NIAAA’s SBIR/STTR program also supports the development of alcohol prevention programs, educational services, behavioral treatment programs, and digital health technologies. In an ongoing clinical trial supported by the NIAAA, DynamiCare Health is testing a smartphone-based digital coaching program to support accessible and affordable long-term recovery from AUD. The program is based on behavioral techniques such as contingency management, recovery coaching and cognitive behavioral therapy.

Learn more

For more information on the NIAAA SBIR/STTR program, visit the NIAAA SBIR/STTR website.

References:
NIAAA SBIR/STTR Program. Available at https://www.niaaa.nih.gov/research/niaaa-sbir. Accessed March 16, 2022.

NIH. The invention relates to a liposomal enzyme system for the removal of ethanol from blood. Available at https://reporter.nih.gov/search/0u4ykZHaOkmWs3KG7egLHQ/project-details/10139179. Accessed March 16, 2022.

NIH. Investigational New Drug (IND) Activation and Early Stage Development of Drugs to Treat Alcohol Use Disorders and Alcohol-Related Organ Damage (Optional U43/U44 Clinical Trial). Available at https://grants.nih.gov/grants/guide/pa-files/PAR-22-102.html. Accessed March 16, 2022.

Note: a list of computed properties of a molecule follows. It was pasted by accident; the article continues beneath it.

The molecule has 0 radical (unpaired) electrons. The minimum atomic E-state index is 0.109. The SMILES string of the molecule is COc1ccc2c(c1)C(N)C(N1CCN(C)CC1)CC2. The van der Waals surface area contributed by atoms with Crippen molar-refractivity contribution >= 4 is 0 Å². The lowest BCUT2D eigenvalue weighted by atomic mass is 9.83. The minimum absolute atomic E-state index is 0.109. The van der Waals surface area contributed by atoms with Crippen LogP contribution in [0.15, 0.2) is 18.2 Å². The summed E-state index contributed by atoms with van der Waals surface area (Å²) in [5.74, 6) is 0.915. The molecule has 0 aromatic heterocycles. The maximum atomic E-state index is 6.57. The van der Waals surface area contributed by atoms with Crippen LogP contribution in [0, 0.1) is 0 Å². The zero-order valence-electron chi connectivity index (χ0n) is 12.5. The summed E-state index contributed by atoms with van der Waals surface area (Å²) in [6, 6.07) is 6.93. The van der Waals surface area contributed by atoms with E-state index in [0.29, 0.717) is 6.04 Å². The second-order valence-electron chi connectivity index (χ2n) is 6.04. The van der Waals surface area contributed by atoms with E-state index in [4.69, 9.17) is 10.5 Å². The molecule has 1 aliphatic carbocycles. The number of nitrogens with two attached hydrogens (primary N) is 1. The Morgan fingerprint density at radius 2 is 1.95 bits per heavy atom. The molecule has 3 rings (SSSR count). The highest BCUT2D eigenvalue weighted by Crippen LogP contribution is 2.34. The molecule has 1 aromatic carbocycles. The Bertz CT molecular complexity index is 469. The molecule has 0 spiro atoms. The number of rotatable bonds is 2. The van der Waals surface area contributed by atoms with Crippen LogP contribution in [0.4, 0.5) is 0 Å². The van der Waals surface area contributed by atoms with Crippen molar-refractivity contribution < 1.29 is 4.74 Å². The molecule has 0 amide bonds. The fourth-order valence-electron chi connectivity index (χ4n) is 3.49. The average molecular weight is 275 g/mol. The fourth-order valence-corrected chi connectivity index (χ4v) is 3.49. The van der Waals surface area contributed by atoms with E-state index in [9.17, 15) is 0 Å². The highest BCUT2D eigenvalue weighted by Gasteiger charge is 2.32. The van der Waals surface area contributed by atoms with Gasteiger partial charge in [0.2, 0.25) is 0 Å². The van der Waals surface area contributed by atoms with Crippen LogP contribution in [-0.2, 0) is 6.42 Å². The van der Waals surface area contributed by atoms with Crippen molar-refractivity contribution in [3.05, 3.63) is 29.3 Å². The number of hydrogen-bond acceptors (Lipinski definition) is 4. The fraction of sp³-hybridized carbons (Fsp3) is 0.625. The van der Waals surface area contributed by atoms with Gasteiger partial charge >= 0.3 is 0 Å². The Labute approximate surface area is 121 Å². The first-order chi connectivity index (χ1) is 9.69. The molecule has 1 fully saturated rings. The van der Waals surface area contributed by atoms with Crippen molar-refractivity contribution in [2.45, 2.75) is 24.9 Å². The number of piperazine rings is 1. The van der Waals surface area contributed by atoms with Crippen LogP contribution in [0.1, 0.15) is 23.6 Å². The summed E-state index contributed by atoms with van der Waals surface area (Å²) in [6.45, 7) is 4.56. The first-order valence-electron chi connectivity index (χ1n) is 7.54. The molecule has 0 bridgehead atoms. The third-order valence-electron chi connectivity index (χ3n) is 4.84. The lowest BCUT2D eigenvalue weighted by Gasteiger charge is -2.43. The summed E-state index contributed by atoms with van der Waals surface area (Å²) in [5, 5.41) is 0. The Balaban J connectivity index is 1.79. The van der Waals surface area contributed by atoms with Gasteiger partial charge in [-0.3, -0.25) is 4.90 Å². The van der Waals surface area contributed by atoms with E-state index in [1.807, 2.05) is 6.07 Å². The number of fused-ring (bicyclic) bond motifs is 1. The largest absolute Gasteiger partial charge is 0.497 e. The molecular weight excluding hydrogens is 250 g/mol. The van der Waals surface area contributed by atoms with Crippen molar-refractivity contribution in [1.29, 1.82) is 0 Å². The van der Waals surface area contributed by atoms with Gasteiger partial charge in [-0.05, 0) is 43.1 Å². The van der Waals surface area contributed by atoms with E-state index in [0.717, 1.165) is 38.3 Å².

Salarian, M; Xue, S.; Ibhagui, OY; and Yang, JJ Design of calcium-binding proteins for molecular magnetic resonance imaging. Methods in molecular biology. 2019;1929:111–125. PMID: 30710270

NIH. Detection and staging of liver fibrosis by accurate MRI (pMRI). Available at https://reporter.nih.gov/search/-YBPOqtaA02LYdGGS9qccw/project-details/9971410. Accessed May 2, 2022.

National Library of Medicine. Tech-Enabled CM for AUD at Scale in Medicaid. Available at https://clinicaltrials.gov/ct2/show/NCT04581499. Accessed March 16, 2022.


This article first appeared in NIAAA Spectrum.